The Mawcannon is a terrible Warp-based energy weapon that is used by Soul Grinders, Plague Hulks, and Blight Drone Daemon Engines. Mawcannon is the name given to the Plague Hulk and Soul Grinder's natural ability to unleash different types of lethal Warp energies through their mouths.
The weapon-mouth of a Soul Grinder can vomit forth a torrent of burning Warpfire known as a "Baleful Torrent" which is capable of engulfing entire structures in blazing ethereal energy. The Soul Grinder's Mawcannon can also spit out huge roiling masses of mutating phlegm at incredible distances, destroying entire enemy squads in one great blast.
It can continue this form of attack throughout its time on the battlefield, which is known as a "Phlegm Bombardment." There are some Soul Grinders that are capable of using their Mawcannon to fire their whip-like tongues like searing energy rays.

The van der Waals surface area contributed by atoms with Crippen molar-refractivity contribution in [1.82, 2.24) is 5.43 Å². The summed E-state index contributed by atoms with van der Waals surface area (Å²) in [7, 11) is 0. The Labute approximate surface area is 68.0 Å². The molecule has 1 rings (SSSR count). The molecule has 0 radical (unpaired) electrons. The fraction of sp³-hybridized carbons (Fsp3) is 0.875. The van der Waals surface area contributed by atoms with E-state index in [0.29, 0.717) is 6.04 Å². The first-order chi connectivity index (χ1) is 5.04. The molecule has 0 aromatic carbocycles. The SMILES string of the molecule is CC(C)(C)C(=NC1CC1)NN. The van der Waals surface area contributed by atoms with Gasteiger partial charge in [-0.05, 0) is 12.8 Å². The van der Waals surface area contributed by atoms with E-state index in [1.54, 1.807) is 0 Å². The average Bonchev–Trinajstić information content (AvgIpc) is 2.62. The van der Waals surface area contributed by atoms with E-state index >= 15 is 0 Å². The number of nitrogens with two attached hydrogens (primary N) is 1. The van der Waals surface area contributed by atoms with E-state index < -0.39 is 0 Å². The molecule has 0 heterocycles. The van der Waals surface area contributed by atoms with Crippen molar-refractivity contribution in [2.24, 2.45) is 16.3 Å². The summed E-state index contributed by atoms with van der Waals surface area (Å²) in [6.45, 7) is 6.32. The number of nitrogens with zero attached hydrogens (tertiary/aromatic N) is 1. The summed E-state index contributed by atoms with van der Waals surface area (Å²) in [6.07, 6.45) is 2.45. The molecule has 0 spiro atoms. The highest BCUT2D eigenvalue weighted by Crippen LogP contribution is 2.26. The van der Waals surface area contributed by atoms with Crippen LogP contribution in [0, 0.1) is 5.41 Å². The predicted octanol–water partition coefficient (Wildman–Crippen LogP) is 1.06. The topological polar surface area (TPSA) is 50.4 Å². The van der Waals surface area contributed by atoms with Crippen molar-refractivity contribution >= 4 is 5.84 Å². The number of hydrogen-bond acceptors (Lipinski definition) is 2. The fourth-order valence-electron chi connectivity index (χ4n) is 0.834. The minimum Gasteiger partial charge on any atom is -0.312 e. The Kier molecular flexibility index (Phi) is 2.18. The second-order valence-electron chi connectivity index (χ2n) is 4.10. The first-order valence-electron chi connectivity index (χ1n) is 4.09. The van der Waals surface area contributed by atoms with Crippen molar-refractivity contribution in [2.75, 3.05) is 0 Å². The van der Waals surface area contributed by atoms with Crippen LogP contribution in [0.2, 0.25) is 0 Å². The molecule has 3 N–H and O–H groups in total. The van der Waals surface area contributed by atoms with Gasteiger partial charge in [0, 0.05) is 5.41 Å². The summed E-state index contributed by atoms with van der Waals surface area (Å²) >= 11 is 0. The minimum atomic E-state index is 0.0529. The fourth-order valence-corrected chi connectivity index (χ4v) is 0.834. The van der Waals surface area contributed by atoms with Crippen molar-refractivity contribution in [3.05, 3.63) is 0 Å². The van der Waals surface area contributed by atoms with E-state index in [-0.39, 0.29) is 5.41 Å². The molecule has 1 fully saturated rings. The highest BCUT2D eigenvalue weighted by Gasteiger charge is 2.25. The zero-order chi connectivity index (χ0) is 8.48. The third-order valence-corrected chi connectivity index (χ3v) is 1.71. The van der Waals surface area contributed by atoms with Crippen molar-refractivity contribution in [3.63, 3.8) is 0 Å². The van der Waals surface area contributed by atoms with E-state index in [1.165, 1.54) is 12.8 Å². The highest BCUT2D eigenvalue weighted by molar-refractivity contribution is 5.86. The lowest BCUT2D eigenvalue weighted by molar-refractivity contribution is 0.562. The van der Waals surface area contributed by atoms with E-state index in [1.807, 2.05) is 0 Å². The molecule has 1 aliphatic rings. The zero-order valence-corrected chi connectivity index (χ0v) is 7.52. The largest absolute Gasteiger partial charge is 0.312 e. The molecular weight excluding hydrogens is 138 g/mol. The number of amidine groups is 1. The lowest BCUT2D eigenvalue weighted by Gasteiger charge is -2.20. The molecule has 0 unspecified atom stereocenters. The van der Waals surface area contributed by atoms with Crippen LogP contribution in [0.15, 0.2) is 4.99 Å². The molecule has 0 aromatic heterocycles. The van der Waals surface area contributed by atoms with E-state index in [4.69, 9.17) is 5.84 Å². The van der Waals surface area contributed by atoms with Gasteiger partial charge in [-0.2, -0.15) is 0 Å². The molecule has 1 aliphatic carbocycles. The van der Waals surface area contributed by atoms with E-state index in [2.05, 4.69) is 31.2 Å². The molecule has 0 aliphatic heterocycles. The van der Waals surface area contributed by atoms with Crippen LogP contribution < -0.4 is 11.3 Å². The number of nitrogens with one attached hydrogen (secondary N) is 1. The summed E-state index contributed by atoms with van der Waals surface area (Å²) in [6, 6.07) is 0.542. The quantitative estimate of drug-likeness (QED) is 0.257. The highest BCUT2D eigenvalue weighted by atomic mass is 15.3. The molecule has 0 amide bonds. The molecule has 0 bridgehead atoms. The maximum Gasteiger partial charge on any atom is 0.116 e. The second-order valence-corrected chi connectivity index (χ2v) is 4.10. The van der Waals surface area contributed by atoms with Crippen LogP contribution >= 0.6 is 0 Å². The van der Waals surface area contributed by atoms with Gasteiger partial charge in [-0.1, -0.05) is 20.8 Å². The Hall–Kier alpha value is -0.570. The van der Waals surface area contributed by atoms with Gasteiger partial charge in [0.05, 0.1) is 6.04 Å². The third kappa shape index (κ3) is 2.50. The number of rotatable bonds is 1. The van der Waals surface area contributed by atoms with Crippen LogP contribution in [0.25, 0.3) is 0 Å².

The Plague Hulk is capable of vomiting forth a tide of unspeakable foulness so potent that it can rot flesh and corrode even the strongest of metal.
The Mawcannon used by Blight Drone Daemon Engines is smaller and takes the form of an actual weapon rather than a natural ability of the construct. The Blight Drone's Mawcannon is located on the front of the creature, just above its Reaper Autocannon.
The Mawcannon of the Blight Drone differs from the Soul Grinder's in several ways, first of which is that it is smaller and less powerful. As a Daemon Engine of Nurgle, the Blight Drone's Mawcannon fires out gouts of corrosive toxic bile that is powerful enough to eat through metal and liquify flesh in seconds as opposed to the Soul Grinder's radiant Warpfire.
The Blight Drone's phlegm attack is similar to that of the Soul Grinder, yet is smaller in area of effect and deals less damage to its targets.
- Codex: Chaos Daemons (4th Edition), pp. 17, 44-45
- Codex: Chaos Daemons (6th Edition), pp. 60, 102
- Imperial Armour Volume Seven - The Siege of Vraks - Part Three, pp. 151-153
- Imperial Armour Apocalypse II, pp. 65, 72
- Imperial Armour Modelling Masterclass II, pp. 78-79